In a world where we have Mean Girls, Scream, and Groundhog Day, a movie that combines all three films may seem a bit unnecessary. But whether we like that idea or not, here comes Happy Death Day anyway, creeping into theaters just in time for Halloween.
Teresa “Tree” Gelbman (Jessica Rothe) inexplicably begins to relive the day of her murder, which also happens to be her birthday. She continually wakes up in the dorm room of a boy she barely knows, Carter (Israel Broussard), who eventually assists in her discovery of the identity of her murderer. Along the way we meet Tree’s callous sorority sisters and pompous biology professor, all of whom may or may not serve as red herrings.
From the get-go, this film hasn’t been able to escape accusations of being derivative. Ever since the trailer dropped, the internet has been abuzz wondering about this so-called “Groundhog Day slasher,” with some opinions championing the idea as fun and interesting, but others outright dismissing it as unoriginal and uninspired (by the way, in a totally meta move, the film addresses this comparison head-on). But, turns out, Happy Death Day is in fact very cool because it successfully supersedes any initial nay-saying by deriding assumptions of what PG-13 horror has become.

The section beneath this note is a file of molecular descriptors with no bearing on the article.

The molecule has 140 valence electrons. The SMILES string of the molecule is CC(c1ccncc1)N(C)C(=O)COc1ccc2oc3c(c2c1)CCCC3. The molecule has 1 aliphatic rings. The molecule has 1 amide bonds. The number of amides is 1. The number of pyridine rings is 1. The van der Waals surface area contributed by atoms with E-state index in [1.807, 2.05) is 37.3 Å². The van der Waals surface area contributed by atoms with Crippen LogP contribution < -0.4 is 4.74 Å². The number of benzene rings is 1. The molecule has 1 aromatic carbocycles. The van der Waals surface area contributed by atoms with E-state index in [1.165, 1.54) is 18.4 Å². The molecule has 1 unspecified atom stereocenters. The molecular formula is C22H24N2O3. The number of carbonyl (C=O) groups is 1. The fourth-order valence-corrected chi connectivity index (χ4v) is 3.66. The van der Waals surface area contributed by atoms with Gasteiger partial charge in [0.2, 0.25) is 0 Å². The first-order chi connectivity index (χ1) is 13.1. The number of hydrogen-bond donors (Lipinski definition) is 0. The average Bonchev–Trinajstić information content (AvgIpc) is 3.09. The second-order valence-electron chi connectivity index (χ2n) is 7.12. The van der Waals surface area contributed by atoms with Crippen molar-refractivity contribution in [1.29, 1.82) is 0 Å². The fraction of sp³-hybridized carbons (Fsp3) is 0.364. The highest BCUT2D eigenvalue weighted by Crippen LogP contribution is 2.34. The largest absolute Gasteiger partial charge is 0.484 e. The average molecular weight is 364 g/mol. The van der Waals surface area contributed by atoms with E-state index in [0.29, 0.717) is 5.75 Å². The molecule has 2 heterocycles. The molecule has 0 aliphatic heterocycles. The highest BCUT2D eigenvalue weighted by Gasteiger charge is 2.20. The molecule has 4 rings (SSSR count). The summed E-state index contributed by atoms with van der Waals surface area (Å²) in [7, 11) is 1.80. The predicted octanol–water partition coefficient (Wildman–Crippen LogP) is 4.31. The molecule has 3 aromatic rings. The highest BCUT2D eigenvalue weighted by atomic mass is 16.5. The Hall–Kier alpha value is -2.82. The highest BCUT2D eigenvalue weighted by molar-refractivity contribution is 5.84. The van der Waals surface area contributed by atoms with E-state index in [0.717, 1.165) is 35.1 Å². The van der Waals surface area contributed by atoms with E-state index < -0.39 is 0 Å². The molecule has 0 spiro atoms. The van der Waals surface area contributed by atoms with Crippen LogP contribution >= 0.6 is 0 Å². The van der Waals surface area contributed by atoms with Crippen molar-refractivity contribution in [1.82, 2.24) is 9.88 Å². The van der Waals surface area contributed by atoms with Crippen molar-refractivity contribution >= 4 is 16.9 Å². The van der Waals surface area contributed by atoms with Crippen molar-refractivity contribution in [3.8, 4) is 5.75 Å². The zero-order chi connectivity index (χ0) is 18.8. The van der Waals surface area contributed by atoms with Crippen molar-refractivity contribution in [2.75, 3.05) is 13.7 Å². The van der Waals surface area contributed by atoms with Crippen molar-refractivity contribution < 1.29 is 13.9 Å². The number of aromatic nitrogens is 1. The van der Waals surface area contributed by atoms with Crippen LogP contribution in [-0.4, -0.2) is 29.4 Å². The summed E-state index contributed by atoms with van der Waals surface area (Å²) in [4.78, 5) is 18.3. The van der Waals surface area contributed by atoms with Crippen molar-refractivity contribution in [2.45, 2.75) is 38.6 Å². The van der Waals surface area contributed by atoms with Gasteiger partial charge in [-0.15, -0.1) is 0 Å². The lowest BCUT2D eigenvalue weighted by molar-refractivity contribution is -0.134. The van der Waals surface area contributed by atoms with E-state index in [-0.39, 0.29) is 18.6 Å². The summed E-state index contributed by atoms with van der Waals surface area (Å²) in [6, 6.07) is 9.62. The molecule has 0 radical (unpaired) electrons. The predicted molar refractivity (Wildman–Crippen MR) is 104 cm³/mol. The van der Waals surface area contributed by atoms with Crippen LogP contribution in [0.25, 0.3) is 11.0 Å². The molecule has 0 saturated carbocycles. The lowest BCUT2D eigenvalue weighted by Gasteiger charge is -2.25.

First, be it known that this is a slasher that defies slasher logic. People don’t die because of character tropes, and everyone — including Tree’s hateful friends — are on a level playing field when it comes to kills. It’s not a film where the promiscuous girl gets stabbed in the backseat of an old Buick, or the pothead dude is somehow decapitated by his bong, or the studious chick gets hacked up in the library because she’s just too brainy and oblivious. Although the film brings up the idea that karma might pay a visit to some of the more awful characters (including our heroine), this is not a film where you can “count the sins” leading up to deaths. It’s not exactly a film that you watch rooting for people to die; that’s sort of taken out of the equation because, as each time the day resets, each “kill” is also reset. It’s fruitless to rejoice in the death of any one character because that character will be coming right back again. Refreshingly, the film gets more use of the idea of rooting for people to live. The audience is totally on Tree’s side as she pieces together the mystery of her murder, and cheers her on not only in the progress she makes with the mystery, but also as her character transitions away from being an abhorrent, troubled, selfish girl. All of this actually makes Happy Death Day one of the freshest, most honest slashers I’ve seen in quite some time.